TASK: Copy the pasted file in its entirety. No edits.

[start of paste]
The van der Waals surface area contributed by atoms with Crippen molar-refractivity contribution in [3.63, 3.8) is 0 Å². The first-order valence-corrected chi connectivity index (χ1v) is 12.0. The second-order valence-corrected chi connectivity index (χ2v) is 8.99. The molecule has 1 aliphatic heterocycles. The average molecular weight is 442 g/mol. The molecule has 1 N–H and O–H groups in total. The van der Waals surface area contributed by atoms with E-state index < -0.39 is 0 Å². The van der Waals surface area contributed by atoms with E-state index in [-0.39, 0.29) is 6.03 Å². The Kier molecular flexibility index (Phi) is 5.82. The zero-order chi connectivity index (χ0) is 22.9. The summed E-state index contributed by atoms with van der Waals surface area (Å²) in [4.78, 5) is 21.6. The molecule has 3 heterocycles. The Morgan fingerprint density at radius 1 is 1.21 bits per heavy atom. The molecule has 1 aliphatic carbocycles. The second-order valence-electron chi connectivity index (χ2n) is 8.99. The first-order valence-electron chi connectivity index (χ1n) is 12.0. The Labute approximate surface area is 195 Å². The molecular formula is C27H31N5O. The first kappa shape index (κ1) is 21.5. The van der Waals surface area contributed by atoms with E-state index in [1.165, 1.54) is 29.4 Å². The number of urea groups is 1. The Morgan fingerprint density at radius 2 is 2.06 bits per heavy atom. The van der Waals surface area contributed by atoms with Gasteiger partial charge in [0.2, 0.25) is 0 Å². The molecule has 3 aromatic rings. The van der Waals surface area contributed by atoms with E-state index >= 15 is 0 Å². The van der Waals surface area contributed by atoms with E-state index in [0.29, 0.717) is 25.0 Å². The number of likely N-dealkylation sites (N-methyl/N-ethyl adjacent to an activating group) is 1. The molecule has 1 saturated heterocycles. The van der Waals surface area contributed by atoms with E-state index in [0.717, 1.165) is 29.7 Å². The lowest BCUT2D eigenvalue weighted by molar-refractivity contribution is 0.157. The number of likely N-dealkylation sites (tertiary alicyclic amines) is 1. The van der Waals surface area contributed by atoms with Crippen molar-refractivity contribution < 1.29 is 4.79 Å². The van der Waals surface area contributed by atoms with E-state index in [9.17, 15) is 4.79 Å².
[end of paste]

The van der Waals surface area contributed by atoms with Crippen molar-refractivity contribution in [3.63, 3.8) is 0 Å². The first-order valence-corrected chi connectivity index (χ1v) is 12.0. The second-order valence-corrected chi connectivity index (χ2v) is 8.99. The molecule has 1 aliphatic heterocycles. The average molecular weight is 442 g/mol. The molecule has 1 N–H and O–H groups in total. The van der Waals surface area contributed by atoms with E-state index < -0.39 is 0 Å². The van der Waals surface area contributed by atoms with E-state index in [-0.39, 0.29) is 6.03 Å². The Kier molecular flexibility index (Phi) is 5.82. The zero-order chi connectivity index (χ0) is 22.9. The summed E-state index contributed by atoms with van der Waals surface area (Å²) in [4.78, 5) is 21.6. The molecule has 3 heterocycles. The Morgan fingerprint density at radius 1 is 1.21 bits per heavy atom. The molecule has 1 aliphatic carbocycles. The second-order valence-electron chi connectivity index (χ2n) is 8.99. The first-order valence-electron chi connectivity index (χ1n) is 12.0. The Labute approximate surface area is 195 Å². The molecular formula is C27H31N5O. The first kappa shape index (κ1) is 21.5. The van der Waals surface area contributed by atoms with E-state index in [1.165, 1.54) is 29.4 Å². The number of urea groups is 1. The Morgan fingerprint density at radius 2 is 2.06 bits per heavy atom. The van der Waals surface area contributed by atoms with Gasteiger partial charge in [0.2, 0.25) is 0 Å². The molecule has 3 aromatic rings. The van der Waals surface area contributed by atoms with E-state index >= 15 is 0 Å². The van der Waals surface area contributed by atoms with E-state index in [0.29, 0.717) is 25.0 Å². The number of likely N-dealkylation sites (N-methyl/N-ethyl adjacent to an activating group) is 1. The molecule has 1 saturated heterocycles. The van der Waals surface area contributed by atoms with E-state index in [0.717, 1.165) is 29.7 Å². The lowest BCUT2D eigenvalue weighted by molar-refractivity contribution is 0.157. The number of likely N-dealkylation sites (tertiary alicyclic amines) is 1. The van der Waals surface area contributed by atoms with Crippen molar-refractivity contribution < 1.29 is 4.79 Å². The van der Waals surface area contributed by atoms with E-state index in [9.17, 15) is 4.79 Å².